UPDATE 2-Wells Fargo's focus on energy shows growth strategy

Fri Jul 11, 2014 6:23pm EDT
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(Updates with most recent figure on Smead Capital's assets)

By Peter Rudegeair

NEW YORK, July 11 (Reuters) - Wells Fargo & Co is angling to cash in on the U.S. energy boom, as the fourth-largest U.S. bank looks for new avenues of revenue growth to overcome a slump in mortgage lending, its traditional driver of profits.

The bank is increasingly looking for lending, investment banking and investing opportunities in the oil and gas sector. It says it now employs the largest staff of petroleum engineers of any U.S. bank. And unlike many of its other divisions, which are primarily focused on the U.S. market, Wells Fargo's energy business has expanded internationally to places such as Aberdeen in Scotland and Calgary, Canada.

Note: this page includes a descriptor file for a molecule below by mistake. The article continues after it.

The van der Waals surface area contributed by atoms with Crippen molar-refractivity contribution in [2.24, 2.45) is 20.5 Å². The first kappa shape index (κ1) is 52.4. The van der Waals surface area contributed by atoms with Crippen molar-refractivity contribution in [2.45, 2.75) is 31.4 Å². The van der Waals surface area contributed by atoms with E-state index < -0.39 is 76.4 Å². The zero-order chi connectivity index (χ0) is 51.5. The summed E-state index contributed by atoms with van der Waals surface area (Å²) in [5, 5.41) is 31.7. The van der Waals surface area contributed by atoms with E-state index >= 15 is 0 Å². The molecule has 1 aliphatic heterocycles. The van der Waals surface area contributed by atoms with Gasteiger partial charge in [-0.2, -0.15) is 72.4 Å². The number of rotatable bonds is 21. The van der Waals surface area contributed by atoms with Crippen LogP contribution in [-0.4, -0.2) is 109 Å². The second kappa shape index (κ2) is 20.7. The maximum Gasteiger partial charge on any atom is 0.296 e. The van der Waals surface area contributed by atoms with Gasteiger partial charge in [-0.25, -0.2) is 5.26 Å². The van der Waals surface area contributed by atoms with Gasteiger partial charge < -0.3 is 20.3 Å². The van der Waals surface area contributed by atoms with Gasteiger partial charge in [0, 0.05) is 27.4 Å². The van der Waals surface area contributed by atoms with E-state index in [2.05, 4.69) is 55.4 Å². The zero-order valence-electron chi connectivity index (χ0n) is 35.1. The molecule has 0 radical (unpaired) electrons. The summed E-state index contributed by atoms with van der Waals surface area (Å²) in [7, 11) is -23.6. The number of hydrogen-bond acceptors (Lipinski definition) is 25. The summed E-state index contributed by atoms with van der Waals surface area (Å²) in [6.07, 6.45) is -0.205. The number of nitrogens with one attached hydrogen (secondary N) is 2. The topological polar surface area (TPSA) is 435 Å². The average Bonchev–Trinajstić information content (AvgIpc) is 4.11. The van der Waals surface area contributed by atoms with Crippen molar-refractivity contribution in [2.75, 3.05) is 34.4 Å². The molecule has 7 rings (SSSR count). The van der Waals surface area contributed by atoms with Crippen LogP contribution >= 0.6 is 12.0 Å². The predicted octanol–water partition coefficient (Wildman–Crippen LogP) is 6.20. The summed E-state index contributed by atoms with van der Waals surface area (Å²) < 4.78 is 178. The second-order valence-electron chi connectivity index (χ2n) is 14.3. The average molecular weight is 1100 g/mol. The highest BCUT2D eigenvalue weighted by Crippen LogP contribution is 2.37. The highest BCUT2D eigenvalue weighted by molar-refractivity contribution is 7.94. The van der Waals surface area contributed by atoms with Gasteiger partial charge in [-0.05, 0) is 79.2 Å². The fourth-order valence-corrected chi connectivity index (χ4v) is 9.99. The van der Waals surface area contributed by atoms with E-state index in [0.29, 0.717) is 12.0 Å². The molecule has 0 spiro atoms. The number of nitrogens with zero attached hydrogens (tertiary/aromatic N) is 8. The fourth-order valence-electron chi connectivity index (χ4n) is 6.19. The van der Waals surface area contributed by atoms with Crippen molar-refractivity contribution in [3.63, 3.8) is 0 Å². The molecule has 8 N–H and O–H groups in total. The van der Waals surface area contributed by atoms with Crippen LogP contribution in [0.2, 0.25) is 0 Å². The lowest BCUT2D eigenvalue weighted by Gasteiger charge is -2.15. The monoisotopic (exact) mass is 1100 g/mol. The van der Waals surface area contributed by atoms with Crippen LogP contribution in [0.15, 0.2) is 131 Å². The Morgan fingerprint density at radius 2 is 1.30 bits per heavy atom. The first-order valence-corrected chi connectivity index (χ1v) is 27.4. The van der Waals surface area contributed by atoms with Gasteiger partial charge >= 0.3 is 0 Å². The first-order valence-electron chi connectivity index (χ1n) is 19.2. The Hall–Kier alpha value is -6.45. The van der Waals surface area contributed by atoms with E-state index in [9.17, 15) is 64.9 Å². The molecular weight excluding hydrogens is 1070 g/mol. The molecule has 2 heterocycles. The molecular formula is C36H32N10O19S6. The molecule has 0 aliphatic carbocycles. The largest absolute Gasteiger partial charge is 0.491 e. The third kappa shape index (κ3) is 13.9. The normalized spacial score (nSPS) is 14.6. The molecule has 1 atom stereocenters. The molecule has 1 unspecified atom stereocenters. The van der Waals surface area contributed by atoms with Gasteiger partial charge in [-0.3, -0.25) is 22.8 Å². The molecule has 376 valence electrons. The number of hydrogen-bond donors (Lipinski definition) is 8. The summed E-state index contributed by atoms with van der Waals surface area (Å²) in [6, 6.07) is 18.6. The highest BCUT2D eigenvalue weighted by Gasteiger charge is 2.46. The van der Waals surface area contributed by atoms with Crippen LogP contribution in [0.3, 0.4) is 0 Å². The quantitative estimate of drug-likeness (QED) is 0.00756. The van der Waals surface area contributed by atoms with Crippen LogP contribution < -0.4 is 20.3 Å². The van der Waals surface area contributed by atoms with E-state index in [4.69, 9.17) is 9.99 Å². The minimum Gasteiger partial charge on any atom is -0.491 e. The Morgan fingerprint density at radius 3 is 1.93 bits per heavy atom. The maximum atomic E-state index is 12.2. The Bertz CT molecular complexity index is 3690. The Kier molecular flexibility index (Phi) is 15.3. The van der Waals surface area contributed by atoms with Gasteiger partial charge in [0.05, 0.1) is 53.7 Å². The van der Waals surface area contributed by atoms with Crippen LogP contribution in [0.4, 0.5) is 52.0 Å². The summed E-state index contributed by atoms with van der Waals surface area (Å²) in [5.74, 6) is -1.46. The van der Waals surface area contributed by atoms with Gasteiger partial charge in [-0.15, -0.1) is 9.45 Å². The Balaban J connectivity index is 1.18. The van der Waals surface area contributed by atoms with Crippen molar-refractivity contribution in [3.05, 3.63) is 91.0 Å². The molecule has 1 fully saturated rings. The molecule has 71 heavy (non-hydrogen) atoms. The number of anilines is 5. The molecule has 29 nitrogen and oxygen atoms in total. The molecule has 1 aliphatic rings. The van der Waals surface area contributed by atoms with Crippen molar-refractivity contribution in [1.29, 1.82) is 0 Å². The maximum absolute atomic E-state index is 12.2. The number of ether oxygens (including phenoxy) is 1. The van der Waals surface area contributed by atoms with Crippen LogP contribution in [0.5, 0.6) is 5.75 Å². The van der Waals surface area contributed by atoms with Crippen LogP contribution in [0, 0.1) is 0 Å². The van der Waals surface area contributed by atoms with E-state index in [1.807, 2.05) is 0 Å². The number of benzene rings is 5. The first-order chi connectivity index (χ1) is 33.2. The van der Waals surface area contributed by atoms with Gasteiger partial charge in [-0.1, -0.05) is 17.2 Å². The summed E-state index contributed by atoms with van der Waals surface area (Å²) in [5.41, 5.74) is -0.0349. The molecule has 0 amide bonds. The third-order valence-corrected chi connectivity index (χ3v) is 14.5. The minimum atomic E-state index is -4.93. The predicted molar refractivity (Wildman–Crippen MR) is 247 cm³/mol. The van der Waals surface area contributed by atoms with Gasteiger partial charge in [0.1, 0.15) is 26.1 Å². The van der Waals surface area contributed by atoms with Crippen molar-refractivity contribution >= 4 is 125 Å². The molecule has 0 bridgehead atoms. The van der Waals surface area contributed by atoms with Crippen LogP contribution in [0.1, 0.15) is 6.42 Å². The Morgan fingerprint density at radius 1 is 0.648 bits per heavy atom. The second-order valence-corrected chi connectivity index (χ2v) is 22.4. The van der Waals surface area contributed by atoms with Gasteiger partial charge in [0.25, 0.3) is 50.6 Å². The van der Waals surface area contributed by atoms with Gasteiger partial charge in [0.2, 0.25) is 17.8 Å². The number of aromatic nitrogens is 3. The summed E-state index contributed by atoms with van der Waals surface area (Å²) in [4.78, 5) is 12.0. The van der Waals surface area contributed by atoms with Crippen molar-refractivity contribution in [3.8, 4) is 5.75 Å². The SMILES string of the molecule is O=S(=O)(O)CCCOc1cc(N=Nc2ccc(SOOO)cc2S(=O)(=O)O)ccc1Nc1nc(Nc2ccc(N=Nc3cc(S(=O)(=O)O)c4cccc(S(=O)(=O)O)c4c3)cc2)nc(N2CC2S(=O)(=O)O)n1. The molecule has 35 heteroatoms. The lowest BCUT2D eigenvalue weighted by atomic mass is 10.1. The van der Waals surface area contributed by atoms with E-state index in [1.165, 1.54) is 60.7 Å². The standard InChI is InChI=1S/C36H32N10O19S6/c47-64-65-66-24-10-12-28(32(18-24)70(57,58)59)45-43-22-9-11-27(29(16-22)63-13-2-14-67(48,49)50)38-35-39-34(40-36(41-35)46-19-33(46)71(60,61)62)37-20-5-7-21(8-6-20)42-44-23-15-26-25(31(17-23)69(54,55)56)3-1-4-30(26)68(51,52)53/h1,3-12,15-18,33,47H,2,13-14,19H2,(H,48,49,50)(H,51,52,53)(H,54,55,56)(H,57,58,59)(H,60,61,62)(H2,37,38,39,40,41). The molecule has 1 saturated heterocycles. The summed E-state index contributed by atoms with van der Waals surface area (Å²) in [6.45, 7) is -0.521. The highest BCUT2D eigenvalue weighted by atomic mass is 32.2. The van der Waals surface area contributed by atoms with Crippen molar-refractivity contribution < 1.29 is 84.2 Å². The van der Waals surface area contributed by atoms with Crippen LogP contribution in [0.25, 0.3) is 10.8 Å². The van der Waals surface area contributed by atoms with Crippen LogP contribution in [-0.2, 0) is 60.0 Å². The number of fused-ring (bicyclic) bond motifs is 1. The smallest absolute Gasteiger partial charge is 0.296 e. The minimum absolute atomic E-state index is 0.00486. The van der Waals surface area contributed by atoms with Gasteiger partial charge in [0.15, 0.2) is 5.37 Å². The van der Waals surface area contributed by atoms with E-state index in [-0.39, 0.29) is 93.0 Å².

"We have the biggest and most-focused business in that space," said Chief Financial Officer John Shrewsberry in an interview on Friday. He said Wells Fargo has 400 employees dedicated to serving energy companies.

Shrewsberry said the bank finances companies across the energy sector. These include companies specializing in exploration and production, those that own and operate pipelines and barges, and those that refine and process oil and natural gas.

Wells also says it is now the top underwriter of high-yield bonds and syndicated loans for oil and gas companies. Additionally, it has $500 million to $600 million in direct equity stakes in energy firms through its merchant banking activities.

Wells Fargo's push into the energy sector provides a window into how the San Francisco-based bank plans to make up for the decline in mortgage income, which plummeted in 2013 as a refinancing boom came to an end. The bank has said its 89 other businesses, ranging from auto loans and credit cards to wealth management and investment banking, would eventually make up for the lost revenue as the economy accelerates.

"They're out on the sea in their boat and they've pitched their sails," standing ready to benefit from economic growth, said Tony Scherrer, director of research at Smead Capital Management. The Seattle-based investment firm has $966 million in assets under management and owns Wells shares.   Continued...